3. Plan Your Transportation Wisely. Traffic can get crazy around any professional sporting venue. And don’t even get me started on the cost of parking. RIDICULOUS! I didn’t want to get stuck in endless traffic with an excited kid. Well, she was excited on the way there; she was tired on the way back. So I looked into public transit. We took a bus to dinner before the game and a bus to the game. If we had stayed for the whole game, we would have taken a bus home, too. We left early (it was preseason, after all), so Grammy picked us up a few blocks away from the stadium. You don’t have to take public transit like we did (though I recommend it), but plan ahead for your Uber/Lyft, carpooling, or to be picked up.
  4. Know the Safety Regulations. Know what you can and cannot bring into the stadium. Lambeau Field (and, I believe, all NFL stadiums) only permit small, clear bags. No strollers, no large diaper bags, no coolers. The farm league baseball team 45 minutes away allows strollers and diaper bags. It varies from venue to venue and make sure you don’t have to ditch your expensive stroller and designer bag because you thought it was allowed.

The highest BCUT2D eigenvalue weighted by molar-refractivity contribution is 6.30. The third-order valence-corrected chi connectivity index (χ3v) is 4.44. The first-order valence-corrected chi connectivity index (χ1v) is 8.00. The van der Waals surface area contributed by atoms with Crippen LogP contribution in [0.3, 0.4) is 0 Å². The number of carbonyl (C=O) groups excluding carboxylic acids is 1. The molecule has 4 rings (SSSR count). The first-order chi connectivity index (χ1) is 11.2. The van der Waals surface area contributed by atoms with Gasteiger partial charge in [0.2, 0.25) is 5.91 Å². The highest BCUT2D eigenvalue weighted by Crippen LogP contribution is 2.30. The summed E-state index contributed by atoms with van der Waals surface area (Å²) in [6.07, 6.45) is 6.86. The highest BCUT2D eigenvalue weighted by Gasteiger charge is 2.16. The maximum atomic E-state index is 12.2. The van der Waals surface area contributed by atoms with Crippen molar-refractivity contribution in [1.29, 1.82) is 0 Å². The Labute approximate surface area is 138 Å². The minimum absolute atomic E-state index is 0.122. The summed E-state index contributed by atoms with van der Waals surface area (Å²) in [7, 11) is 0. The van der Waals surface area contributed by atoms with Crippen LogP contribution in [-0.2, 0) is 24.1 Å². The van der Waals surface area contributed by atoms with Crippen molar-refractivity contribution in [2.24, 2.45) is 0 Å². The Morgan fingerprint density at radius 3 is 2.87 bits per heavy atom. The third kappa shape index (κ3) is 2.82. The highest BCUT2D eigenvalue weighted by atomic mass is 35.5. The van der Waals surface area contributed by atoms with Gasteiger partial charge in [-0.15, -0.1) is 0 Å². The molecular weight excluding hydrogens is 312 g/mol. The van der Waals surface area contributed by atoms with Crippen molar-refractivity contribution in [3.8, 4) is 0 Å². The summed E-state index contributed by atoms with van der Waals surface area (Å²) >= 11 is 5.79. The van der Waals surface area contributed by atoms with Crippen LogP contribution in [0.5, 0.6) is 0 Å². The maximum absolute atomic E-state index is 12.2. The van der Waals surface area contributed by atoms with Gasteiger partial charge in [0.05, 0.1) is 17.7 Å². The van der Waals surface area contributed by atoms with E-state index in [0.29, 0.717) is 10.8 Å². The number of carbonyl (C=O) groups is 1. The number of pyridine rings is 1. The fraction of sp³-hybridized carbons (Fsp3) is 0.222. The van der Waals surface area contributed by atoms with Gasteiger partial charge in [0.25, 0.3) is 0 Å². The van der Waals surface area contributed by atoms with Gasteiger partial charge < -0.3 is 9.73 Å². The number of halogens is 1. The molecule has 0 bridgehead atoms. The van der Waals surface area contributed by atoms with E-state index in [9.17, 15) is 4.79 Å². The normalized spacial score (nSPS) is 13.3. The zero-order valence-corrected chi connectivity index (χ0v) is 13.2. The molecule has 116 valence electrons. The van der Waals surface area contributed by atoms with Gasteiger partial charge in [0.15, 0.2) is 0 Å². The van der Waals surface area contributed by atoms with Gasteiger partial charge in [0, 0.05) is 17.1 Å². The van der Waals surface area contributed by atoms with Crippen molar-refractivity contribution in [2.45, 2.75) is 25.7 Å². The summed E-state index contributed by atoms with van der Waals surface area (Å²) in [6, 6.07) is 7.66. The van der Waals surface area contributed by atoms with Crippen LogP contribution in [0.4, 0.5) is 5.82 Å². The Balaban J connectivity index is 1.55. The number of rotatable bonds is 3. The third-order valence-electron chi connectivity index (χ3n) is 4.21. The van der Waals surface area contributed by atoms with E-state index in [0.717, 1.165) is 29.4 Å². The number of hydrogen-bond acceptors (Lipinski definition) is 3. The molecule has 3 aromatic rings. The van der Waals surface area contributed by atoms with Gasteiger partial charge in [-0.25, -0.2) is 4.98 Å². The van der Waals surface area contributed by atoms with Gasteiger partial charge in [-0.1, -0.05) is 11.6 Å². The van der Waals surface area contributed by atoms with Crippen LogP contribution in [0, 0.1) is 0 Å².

5. Pee early and pee often. Know where the nearest bathroom is. Even if your kid is potty trained, make sure you hit the bathroom often. Go before the game. During the game. Half time. Seventh inning stretch. Especially if it’s a ways away, you don’t want to wait until they’re bursting at the seams; climbing the stairs may just cause a little leak. And nothing ruins the game like a kid that smells like pee. Well, maybe the other team intercepting a Hail Mary before the end of the half.
  6. Take Lots of Pictures. This isn’t an everyday thing, right? Even if your trip is to a baseball, basketball or hockey game (which happen much more often than NFL games), this still isn’t probably something you’ll do all the time. You want to remember this event! We took posed pictures, silly pictures, pictures before, pictures during, pictures after. We took selfies. We had the people behind us take pictures of us. There will only be one “first time” and you’ll want to remember it well.